My Opinion: Reed is going to have a difficult time this year. No other receiver on the list comes close to Jerry Rice, and the selection committee might ignore all other receivers in this class. If they put another receiver in, it will probably be Cris Carter. Cris’ problem is his whining a few years ago about his induction and having a camera crew follow him around that weekend to capture his Hall of Fame moment. The selection committee seems to want to teach him a lesson, so he might have to wait another year for induction. They appear to want to put him in, but the selection committee has a history of acting petty and childish, so they may try to impose their will one more time. Reed was more dominant in the post season – you know, when it counts – but Carter is a member of the media, so the selection committee will give Carter the edge.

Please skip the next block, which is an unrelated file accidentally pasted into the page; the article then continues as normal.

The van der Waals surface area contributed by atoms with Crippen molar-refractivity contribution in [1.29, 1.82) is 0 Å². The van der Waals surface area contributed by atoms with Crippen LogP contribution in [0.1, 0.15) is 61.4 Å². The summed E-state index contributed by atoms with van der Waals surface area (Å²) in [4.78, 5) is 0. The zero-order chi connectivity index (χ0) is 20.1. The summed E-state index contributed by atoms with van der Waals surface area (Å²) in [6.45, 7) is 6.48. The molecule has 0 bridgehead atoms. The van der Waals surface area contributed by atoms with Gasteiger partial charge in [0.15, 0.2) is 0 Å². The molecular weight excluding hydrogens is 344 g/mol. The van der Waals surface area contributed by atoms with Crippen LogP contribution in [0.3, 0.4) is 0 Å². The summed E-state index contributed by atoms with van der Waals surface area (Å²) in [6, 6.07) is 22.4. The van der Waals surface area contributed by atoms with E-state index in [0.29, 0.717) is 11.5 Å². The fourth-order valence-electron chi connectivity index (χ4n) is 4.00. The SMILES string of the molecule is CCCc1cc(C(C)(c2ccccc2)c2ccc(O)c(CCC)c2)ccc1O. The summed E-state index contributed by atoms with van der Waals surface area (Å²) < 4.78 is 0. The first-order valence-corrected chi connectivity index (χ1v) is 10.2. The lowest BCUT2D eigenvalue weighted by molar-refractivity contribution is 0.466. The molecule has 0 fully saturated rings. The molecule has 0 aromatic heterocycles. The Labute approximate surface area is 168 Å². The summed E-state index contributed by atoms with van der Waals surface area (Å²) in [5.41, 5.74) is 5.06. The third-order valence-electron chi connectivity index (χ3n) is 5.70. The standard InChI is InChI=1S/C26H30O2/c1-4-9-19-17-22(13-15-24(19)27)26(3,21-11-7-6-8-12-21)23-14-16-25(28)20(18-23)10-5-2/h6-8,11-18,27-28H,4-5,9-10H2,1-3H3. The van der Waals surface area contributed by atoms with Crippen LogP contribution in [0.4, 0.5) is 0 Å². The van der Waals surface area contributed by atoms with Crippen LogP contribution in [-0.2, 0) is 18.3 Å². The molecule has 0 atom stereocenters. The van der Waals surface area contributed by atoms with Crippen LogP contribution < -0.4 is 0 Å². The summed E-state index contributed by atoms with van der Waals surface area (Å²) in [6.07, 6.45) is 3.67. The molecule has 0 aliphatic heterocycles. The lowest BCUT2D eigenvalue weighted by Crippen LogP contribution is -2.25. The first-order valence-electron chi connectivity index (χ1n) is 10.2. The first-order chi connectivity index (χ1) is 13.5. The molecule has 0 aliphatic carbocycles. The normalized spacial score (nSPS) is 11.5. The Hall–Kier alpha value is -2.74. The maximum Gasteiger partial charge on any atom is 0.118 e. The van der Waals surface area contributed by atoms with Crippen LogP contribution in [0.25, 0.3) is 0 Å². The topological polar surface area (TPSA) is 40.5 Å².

Brief Bio: Kent Hull was one of the keys to the no-huddle offense run by the Bills during their Super Bowl runs. From 1986 through 1996, Hull only missed two games. He was selected to three Pro Bowls over his career.
My Opinion: Kent Hull is deserving of the honor, but with him going up against Dermontti Dawson, he will not be a later-round finalist. The Bills put Hull on the Wall of Fame in 2002. He deserved the recognition for his play.
Brief Bio: A second-round pick in the 1983 NFL Draft, Talley was selected one pick behind Jim Kelly. He played in 188 games over his twelve seasons with the team, generating 1,137 tackles, 38.5 sacks and two Pro Bowl berths.
My Opinion: Talley will not get in before some of the other linebackers on the list, namely Kevin Greene and Clay Matthews. Not that they are deserving of induction when you compare them to the best linebackers of all time like Butkis and Nitschke, but the selection committee has a habit of electing people with lesser qualifications.